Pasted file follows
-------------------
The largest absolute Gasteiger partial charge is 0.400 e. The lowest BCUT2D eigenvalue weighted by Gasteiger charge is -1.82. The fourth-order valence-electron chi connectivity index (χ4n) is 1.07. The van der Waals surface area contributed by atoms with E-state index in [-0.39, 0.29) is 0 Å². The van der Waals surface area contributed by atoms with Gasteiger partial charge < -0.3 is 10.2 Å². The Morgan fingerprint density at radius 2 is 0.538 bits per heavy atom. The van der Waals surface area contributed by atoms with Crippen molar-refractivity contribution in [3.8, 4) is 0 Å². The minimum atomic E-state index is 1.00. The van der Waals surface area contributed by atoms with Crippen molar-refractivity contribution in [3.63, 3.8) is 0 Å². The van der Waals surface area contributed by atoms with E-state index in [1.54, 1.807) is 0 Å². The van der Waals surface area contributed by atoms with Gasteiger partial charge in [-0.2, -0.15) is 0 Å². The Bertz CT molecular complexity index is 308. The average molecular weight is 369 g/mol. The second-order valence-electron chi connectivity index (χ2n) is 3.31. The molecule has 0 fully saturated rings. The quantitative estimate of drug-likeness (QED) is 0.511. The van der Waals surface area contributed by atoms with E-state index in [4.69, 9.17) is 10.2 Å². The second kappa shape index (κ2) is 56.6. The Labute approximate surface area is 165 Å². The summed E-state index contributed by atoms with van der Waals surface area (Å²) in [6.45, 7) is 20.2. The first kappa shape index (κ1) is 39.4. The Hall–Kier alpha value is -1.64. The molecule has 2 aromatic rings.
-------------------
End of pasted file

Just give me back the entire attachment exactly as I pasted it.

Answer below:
The largest absolute Gasteiger partial charge is 0.400 e. The lowest BCUT2D eigenvalue weighted by Gasteiger charge is -1.82. The fourth-order valence-electron chi connectivity index (χ4n) is 1.07. The van der Waals surface area contributed by atoms with E-state index in [-0.39, 0.29) is 0 Å². The van der Waals surface area contributed by atoms with Gasteiger partial charge < -0.3 is 10.2 Å². The Morgan fingerprint density at radius 2 is 0.538 bits per heavy atom. The van der Waals surface area contributed by atoms with Crippen molar-refractivity contribution in [3.8, 4) is 0 Å². The minimum atomic E-state index is 1.00. The van der Waals surface area contributed by atoms with Crippen molar-refractivity contribution in [3.63, 3.8) is 0 Å². The van der Waals surface area contributed by atoms with E-state index in [1.54, 1.807) is 0 Å². The van der Waals surface area contributed by atoms with Gasteiger partial charge in [-0.2, -0.15) is 0 Å². The Bertz CT molecular complexity index is 308. The average molecular weight is 369 g/mol. The second-order valence-electron chi connectivity index (χ2n) is 3.31. The molecule has 0 fully saturated rings. The quantitative estimate of drug-likeness (QED) is 0.511. The van der Waals surface area contributed by atoms with E-state index in [4.69, 9.17) is 10.2 Å². The second kappa shape index (κ2) is 56.6. The Labute approximate surface area is 165 Å². The summed E-state index contributed by atoms with van der Waals surface area (Å²) in [6.45, 7) is 20.2. The first kappa shape index (κ1) is 39.4. The Hall–Kier alpha value is -1.64. The molecule has 2 aromatic rings.